One study found that a targeted exercise program — in this instance, one that included isometric training and stretching focused on the back — relieved back and neck pain related to poor posture. (4) Anecdotally, your back muscles pull your shoulder blades together and support your neck — stronger back muscles can reinforce better posture. 

Better Bracing

You don’t need a study to tell you that your spine is pretty darn important and worth taking care of. Your back muscles surround your spine and keep it stable when you do exercises that flex and compress it (squats, deadlifts, kettlebell swings).  To keep your spine safe, you need to brace during these types of movements.

When most people hear “brace, they think of squeezing their abs, which isn’t wrong. That said, the core also comprises your lower back muscles (think of your core as a belt), and so strengthening them also allows you to brace more effectively. And remember, brace = safe.

A More Aesthetic Physique

A larger back widens your physique, which makes your waist look smaller and shoulders look broader. Because the back is an amalgam of many muscles, a bigger, denser back looks like a series of peaks and valleys that, simply put, looks pretty cool.  A bigger back gives you more real estate to rest a heavy barbell on for back squats for strength purposes. The back is also involved in bench-pressing, with the lats acting as springs that explode the barbell off of your chest.

Muscles in Your Back

Many muscles make up the back and protect your spine. The back musculature is also of prime importance as the scapula, a joint that relies on the back musculature to position itself for optimal mechanics and leverages when performing shoulder exercise and movements of any sort. The back consists of:

The Trapezius 

The traps, as they’re commonly called, elevate the scapula, particularly the upper trapezius, as trap bar shrugs and carries are included to build popping traps.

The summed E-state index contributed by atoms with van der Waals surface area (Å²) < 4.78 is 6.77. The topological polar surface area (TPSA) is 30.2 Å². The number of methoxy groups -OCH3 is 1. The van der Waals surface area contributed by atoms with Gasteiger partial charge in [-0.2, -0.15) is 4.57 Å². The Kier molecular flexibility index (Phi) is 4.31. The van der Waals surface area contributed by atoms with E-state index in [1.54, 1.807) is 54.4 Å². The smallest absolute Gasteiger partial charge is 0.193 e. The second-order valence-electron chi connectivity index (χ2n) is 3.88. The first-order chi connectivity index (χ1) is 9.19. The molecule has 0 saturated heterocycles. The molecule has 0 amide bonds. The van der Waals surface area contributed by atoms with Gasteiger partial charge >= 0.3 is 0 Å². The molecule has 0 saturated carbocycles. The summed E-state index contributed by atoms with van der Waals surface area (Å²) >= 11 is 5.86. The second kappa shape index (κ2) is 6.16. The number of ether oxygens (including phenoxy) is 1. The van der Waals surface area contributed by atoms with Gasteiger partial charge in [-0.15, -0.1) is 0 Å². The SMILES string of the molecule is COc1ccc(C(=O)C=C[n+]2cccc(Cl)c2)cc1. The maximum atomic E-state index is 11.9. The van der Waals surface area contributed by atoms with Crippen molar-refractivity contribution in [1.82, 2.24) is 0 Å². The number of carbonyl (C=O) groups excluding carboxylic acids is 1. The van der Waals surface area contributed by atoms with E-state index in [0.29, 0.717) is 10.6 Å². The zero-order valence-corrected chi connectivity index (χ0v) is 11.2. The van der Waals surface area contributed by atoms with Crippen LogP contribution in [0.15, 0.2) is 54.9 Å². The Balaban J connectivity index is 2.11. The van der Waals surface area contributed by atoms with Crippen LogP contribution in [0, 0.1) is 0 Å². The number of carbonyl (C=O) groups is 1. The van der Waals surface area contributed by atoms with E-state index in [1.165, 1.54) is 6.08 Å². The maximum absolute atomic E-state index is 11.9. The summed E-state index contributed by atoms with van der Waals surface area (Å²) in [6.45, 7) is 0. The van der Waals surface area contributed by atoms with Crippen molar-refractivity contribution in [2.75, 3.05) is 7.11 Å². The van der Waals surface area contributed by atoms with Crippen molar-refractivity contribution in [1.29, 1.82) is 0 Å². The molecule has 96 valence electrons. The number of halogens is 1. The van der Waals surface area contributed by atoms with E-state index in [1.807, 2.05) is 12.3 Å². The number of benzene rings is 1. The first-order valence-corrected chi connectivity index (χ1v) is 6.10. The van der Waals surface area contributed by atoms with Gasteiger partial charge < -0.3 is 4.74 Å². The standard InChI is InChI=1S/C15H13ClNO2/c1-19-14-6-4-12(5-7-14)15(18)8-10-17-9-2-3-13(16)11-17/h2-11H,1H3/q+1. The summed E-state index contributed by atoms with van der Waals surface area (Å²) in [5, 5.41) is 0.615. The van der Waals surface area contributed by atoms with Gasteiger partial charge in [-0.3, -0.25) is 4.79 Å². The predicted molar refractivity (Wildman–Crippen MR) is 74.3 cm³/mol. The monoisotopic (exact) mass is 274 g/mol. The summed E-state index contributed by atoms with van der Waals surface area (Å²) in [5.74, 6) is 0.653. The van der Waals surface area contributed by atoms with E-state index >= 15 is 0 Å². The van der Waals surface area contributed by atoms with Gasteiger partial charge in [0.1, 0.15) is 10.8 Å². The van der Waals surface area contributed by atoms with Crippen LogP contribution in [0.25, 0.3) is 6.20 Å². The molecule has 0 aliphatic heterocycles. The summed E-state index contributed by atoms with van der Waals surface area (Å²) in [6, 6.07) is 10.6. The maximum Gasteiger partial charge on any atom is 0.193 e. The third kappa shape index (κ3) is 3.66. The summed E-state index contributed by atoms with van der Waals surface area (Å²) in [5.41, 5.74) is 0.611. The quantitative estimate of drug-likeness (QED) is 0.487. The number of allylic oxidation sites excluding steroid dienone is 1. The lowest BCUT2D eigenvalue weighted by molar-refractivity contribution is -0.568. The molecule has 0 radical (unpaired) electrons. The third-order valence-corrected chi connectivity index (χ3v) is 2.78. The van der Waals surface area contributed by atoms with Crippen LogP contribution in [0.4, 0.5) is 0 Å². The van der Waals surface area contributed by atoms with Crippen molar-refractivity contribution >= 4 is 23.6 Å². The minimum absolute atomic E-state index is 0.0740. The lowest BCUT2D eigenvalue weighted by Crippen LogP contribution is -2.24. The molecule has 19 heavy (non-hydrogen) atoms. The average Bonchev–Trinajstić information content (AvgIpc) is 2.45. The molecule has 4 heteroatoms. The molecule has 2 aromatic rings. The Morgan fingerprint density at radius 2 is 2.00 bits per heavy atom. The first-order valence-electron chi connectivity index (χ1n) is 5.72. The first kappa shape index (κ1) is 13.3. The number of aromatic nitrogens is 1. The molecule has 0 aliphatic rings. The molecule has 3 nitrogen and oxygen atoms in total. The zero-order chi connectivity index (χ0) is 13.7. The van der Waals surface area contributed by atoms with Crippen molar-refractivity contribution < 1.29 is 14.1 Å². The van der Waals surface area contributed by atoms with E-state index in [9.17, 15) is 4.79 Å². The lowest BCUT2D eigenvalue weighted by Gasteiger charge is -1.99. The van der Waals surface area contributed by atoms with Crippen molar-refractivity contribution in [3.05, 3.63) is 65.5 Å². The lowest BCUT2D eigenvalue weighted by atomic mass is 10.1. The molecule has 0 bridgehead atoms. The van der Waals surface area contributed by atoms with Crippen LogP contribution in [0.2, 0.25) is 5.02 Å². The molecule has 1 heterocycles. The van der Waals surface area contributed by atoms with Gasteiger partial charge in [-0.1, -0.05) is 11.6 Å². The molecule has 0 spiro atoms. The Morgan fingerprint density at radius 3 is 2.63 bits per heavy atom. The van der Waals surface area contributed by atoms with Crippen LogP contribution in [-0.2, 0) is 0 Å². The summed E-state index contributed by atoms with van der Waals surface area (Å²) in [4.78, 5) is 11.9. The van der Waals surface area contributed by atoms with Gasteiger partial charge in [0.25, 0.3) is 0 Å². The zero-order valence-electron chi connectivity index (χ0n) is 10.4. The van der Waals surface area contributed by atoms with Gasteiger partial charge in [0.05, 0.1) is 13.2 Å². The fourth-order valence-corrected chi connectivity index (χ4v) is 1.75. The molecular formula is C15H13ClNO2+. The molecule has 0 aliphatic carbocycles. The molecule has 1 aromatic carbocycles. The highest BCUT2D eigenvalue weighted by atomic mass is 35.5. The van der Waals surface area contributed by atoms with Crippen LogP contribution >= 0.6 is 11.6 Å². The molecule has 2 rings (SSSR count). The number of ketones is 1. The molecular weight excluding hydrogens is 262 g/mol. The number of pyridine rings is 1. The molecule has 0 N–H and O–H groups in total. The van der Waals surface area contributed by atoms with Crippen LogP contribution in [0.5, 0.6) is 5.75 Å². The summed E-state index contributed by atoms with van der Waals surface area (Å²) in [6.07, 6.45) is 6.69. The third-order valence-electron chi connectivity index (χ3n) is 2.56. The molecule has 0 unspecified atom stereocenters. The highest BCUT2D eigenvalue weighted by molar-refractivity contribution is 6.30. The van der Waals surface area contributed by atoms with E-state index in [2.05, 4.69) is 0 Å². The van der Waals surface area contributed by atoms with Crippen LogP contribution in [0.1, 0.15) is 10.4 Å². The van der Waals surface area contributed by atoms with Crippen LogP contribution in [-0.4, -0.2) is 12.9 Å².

The Latissimus Dorsi 

The lats are built with vertical pulls such as pull-ups and pulldowns. Aesthetically, larger lats create more of a V-shape, making the waist appear smaller and the shoulders larger. 

The Spinal Erectors 

These smaller muscles border each side of your spine in the lower back. They resist flexion, helping to keep your spine stable during heavy compound movements and while in motion. 

The Rear Delts, Teres Major, and Rhomboids 

These smaller upper back muscles are less powerful than the muscles listed above, though prominent in appearance adding impressive detailing to the back. They work to horizontally abduct the arms at the shoulder joint and retract the scapula. The inclusion of the chest-supported machine row builds that width and detailing necessary to pack muscle on the upper back.

How to Warm-Up Your Back

A warm-up increases the heart rate and prepares each muscle group for high force output and maximal effort. Warm muscles are more pliable muscles and less prone to injury. Before upper body training, it’s important to tax some rotator cuff muscles to ensure activation of deep internal stabilizers, which offer support and protect the joint. After all, the ball-and-socket shoulder joint is not as stable compared to the more stable hip joint as other joints, but in turn, presents greater mobility. 

Back Warm-Up

More Back Training Tips

There are a lot of ways to target you back for more strength and muscle. The workouts above are simply a starting point in a much longer workout journey. Here are some other training articles to help you to train your back.


  1. Roberts, Brandon M.1; Nuckols, Greg2; Krieger, James W.3 Sex Differences in Resistance Training: A Systematic Review and Meta-Analysis, Journal of Strength and Conditioning Research: May 2020 – Volume 34 – Issue 5 – p 1448-1460 doi: 10.1519/JSC.0000000000003521
  2. Häkkinen K. Neuromuscular fatigue and recovery in male and female athletes during heavy resistance exercise. Int J Sports Med. 1993 Feb;14(2):53-9. doi: 10.1055/s-2007-1021146. PMID: 8463025.
  3. Lundsgaard A-M and Kiens B (2014) Gender differences in skeletal muscle substrate metabolism – molecular mechanisms and insulin sensitivity. Front. Endocrinol. 5:195. doi: 10.3389/fendo.2014.00195
  4. Kim D, Cho M, Park Y, Yang Y. Effect of an exercise program for posture correction on musculoskeletal pain. J Phys Ther Sci. 2015;27(6):1791-1794. doi:10.1589/jpts.27.1791